Loss of the Schooner Milan
The schooner Milan was operating during the period from 1845 to 1849. She was on record as having transported goods such as corn, flour, wheat, salt, and lumber to ports on Lake Ontario and Lake Erie. On an October morning in 1849 the schooner Milan sailed from Oswego with a crew of nine men, bound for Cleveland, with a cargo of 1000 barrels of salt. Very early the next morning, the men, who were asleep in the forecastle, were awakened by the splashing of water around them. They awoke to see eighteen inches of water covering the floor. Two men immediately took to the pumps while the others commenced to remove the salt cargo from the forward hold. Meanwhile, the water continued to gain on them. The Milan was turned directly south in an effort to run the schooner ashore. However the winds were southerly and little headway could be made. Finally, in desperation, the crew abandoned the ship and took to the yawl boat, just in time before the she disappeared below the waves of Lake Ontario. Fortunately, a passing schooner observed the incident and took the crew on board and brought them to the port of Rochester.
At the time of the disaster, the Captain of the Milan had on board the schooner a fine Newfoundland dog, which was carried down by the waters as they overtook the ship as she sank. Shortly afterwards the Newfoundland rose to the surface, swam to the yawl, and was finally saved.
Remote Operated Vehicle developed to explore the deep underwater environment
Many of the shipwrecks off of the southern shoreline of Lake Ontario are located in deep water. Diving to these depths limits the amount of time one can spend on the bottom and the deep dive costs are great. Dan Scoville determined that the most effective way to view shipwreck discoveries in this area was to create an underwater Remote Operated Vehicle (ROV) to do the exploring. In the Fall of 2005 he sponsored and led one of the most ambitious and challenging Rochester Institute of Technology senior projects ever, to build a ROV for underwater exploration
The small, 60-pound, battery-powered Remote Operated Vehicle was designed and built within a period of 6 months. It is equipped with up to four removable video cameras, four high-intensity lamps, a navigational compass, a timer, and sensors to measure depth, pressure and temperature. Four variable-speed motors enable vertical, forward and reverse movement and turning maneuverability. The RIT students custom-built most of the circuit boards, wrote the software, and created the graphical user interface used to control the ROV. All components are housed in watertight canisters; the lightweight aluminum frame is rugged and easily modified for future accessories. It presently has the capability to stay at depth for over 1 ½ hours. The ROV is tethered to a laptop computer by a 680-foot-long fiber-optic cable and controlled movement by utilizing a joystick. The operator sees what the ROV encounters underwater through the video on the laptop computer screen. Future enhancements may include the addition of a mechanical arm and extended diving capability – perhaps enabling the explorer to reach Lake Ontario’s maximum depth of about 800 feet. To learn more about this ROV go www.shipwreckworld.com and click on ROV Project.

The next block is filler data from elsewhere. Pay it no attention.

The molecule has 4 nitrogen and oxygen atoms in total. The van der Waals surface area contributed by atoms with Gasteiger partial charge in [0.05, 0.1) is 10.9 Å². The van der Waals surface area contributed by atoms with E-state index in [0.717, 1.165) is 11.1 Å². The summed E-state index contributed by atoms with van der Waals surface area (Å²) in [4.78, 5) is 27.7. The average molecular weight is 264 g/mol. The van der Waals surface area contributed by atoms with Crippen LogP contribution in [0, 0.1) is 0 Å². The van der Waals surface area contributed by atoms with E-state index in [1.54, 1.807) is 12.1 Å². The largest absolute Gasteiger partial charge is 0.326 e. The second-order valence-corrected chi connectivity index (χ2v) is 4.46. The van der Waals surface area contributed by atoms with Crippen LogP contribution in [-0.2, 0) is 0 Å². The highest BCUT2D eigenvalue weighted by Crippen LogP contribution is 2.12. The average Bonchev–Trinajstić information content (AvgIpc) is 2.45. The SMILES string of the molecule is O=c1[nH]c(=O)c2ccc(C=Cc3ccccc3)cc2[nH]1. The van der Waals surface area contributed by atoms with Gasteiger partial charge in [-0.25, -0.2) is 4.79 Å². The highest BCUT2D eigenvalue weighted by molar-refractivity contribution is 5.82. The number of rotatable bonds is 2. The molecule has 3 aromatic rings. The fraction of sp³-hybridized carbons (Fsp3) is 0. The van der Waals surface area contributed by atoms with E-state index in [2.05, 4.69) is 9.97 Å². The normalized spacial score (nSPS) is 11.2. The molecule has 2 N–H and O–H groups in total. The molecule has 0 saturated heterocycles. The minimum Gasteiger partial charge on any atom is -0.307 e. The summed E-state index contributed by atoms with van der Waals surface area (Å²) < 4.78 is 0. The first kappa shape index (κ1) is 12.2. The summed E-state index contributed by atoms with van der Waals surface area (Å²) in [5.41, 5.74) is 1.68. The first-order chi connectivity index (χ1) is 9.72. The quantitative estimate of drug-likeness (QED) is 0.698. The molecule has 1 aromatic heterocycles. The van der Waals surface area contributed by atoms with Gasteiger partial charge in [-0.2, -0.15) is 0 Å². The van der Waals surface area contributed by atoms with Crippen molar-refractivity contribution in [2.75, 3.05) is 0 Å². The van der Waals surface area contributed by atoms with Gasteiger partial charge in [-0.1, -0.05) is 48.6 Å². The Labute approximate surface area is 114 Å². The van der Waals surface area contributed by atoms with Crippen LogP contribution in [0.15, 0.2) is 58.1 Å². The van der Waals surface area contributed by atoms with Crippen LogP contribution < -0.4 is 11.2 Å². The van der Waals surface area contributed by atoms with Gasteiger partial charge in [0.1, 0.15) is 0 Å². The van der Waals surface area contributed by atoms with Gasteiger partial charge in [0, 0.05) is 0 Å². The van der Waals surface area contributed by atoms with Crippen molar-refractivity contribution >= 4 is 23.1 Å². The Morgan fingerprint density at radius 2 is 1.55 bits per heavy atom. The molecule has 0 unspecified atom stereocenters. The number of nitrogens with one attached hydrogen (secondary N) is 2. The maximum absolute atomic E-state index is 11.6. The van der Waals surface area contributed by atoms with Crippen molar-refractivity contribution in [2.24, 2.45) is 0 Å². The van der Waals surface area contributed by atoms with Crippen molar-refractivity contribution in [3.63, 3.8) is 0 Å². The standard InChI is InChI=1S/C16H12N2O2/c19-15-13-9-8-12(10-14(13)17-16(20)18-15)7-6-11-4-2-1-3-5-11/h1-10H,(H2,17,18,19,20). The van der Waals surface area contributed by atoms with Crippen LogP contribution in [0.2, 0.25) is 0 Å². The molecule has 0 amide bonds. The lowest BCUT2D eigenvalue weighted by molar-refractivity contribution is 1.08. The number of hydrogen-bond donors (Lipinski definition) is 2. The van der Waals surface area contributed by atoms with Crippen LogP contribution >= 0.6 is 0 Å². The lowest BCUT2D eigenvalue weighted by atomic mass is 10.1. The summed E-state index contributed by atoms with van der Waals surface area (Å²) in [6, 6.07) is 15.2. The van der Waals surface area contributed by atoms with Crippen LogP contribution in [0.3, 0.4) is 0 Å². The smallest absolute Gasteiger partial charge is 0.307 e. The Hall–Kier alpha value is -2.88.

A unique shipwreck discovery for this area of Lake Ontario
There are estimated to have been over 4700 shipwrecks in the Great Lakes with approximately 500 occurring on Lake Ontario. Many of these ships were wrecked in a harbor or were driven on-shore where they were pounded to pieces. Probably less than 200 ships have actually been lost in the lake. There have only been a few notable shipwreck discoveries off the southern shore of Lake Ontario. The lake depths often exceed several hundred feet just a few miles from the southern shoreline. Shipwrecks that are located in these depths are beyond the range of recreational divers and require costly search and support ship equipment to find them. It is believed that this early 1800’s schooner may be the oldest commercial vessel to have been found off the southern shore of Lake Ontario that has not been salvaged or wrecked near shore. She is among one of the older schooners still in existence in the Great Lakes. For additional information, images, and video go our website: www.shipwreckworld.com
Shipwreck enthusiasts team
Jim Kennard is a certified SCUBA diver and has found over 200 shipwrecks in the Great Lakes and Inland Waterways over the past 30 years. Using his background as an electrical engineer, he built the side scan sonar system that was utilized to locate the schooner and many other ships. In 1983, Kennard, with partner Scott Hill, discovered a unique Horse Powered Ferryboat in Lake Champlain. National Geographic featured the ferryboat in their October 1989 issue.
Dan Scoville is an experienced cave and "technical" diver. He utilizes custom gas mixtures of oxygen, helium, and nitrogen to dive to depths of over 300 feet. Scoville is an electrical engineer and lead the development of the Underwater Remote Operated Vehicle utilized to capture images of deep water shipwrecks.
Roland (Chip) Stevens is a retired architect and working artist whose artwork is well known in the Rochester area and which has been accepted into numerous national exhibitions. A sailor for many years, Stevens has a love of the sea, as reflected in his seascape watercolor paintings. Chip created the sketch of the schooner as she rests today on the bottom of Lake Ontario.